OTTAWA, July 15, 2014 /CNW/ - The Canadian Psychiatric Association
(CPA), the national voice for Canada's 4,500 psychiatrists, and the
Ontario Psychiatric Association (OPA), the voice of psychiatry in
Ontario, welcome the release of the report by the Institute for
Clinical and Evaluative Sciences (ICES) and the Centre for Addictions
and Mental Health (CAMH) entitled Universal Coverage without Universal Access: A Study of Psychiatrist
Supply and Practice Patterns in Ontario.
This report reviews the supply and practice patterns of psychiatrists in
Ontario with a particular focus on urban and rural differences as
defined by Local Health Integration Networks (LHINs).
"With a focus on providing patients with access to psychiatric care, the
report identifies several policy issues that require discussion and
leadership from psychiatry," noted Dr. Michael Teehan, CPA President.
"At the same time, the CPA fully recognizes that issues related to the
organization, management, delivery and funding of mental health
services are largely provincial in scope."
"As the demand for mental health services continues to increase,
psychiatry is playing a significant role in the overall architecture of
the mental health delivery system. This requires discussion about our
clinical role, the supply and distribution of psychiatrists, and the
innovative ways in which we provide care to our patients," said Dr.
Gary Chaimowitz, OPA President.
The report discusses funding models and their impact on practice
patterns. The CPA Economics Committee has been working with health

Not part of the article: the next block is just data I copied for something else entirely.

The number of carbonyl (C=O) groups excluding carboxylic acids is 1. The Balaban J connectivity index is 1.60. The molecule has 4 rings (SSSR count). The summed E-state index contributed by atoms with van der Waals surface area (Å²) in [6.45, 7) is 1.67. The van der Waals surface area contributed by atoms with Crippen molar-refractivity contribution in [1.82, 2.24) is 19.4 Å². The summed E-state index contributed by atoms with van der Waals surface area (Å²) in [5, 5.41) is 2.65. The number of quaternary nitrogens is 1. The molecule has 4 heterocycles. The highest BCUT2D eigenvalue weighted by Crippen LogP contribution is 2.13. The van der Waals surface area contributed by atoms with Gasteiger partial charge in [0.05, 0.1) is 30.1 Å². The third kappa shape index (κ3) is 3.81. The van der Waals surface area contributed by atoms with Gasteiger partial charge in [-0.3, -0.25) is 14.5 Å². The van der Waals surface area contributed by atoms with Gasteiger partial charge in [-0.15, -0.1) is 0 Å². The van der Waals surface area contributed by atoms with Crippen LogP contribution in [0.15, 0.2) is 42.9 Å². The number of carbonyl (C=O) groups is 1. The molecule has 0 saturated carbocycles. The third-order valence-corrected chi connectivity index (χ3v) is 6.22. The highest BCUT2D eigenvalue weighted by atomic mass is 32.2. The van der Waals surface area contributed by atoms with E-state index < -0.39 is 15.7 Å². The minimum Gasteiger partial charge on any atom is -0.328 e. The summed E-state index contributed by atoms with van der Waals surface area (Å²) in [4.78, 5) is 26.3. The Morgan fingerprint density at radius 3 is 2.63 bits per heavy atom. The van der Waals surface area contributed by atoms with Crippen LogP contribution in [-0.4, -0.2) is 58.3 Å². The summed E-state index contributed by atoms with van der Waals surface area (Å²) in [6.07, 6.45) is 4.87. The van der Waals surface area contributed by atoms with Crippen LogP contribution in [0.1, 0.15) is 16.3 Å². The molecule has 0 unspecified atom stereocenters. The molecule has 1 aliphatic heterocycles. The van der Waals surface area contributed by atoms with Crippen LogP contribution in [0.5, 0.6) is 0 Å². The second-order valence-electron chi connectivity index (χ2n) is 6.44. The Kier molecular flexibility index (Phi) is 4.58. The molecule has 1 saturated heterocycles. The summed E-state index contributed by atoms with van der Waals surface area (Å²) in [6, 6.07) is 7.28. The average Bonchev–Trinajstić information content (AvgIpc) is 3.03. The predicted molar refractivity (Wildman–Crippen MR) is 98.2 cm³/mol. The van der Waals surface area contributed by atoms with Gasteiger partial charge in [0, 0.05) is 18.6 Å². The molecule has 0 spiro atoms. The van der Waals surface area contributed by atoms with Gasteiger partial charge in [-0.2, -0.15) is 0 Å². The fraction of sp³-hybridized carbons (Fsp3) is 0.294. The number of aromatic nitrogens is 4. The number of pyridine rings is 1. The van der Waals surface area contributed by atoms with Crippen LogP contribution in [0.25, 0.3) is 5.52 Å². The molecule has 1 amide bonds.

economists and policy-makers to: (1) move beyond doctor-to-population
ratios, which do not capture the complexity of patient care needed or
being delivered; and (2) explore innovative funding models that
facilitate psychiatrists seeing patients most in need. For example, the
report does not mention that Ontario has recently implemented novel
clinical care modifiers for psychiatry that encourage care of high-risk
and high-needs patients. This was done through the leadership of
psychiatric associations in Ontario.
"As we look to the future, we need to consider different ways in which
access to mental health care can be enhanced, and the quality of care
improved," said Dr. Teehan. The CPA and the OPA look forward to
contributing to the dialogue that will not only improve the delivery of
mental health services, but its continued integration into the health
The Canadian Psychiatric Association is the national voice for Canada's
4,500 psychiatrists and more than 600 psychiatric residents. Founded in
1951, the CPA is dedicated to promoting an environment that fosters
excellence in the provision of clinical care, education and research.
SOURCE: Canadian Psychiatric Association
For further information:
Canadian Psychiatric Association
613-234-2815 ext. 235; 613-297-5038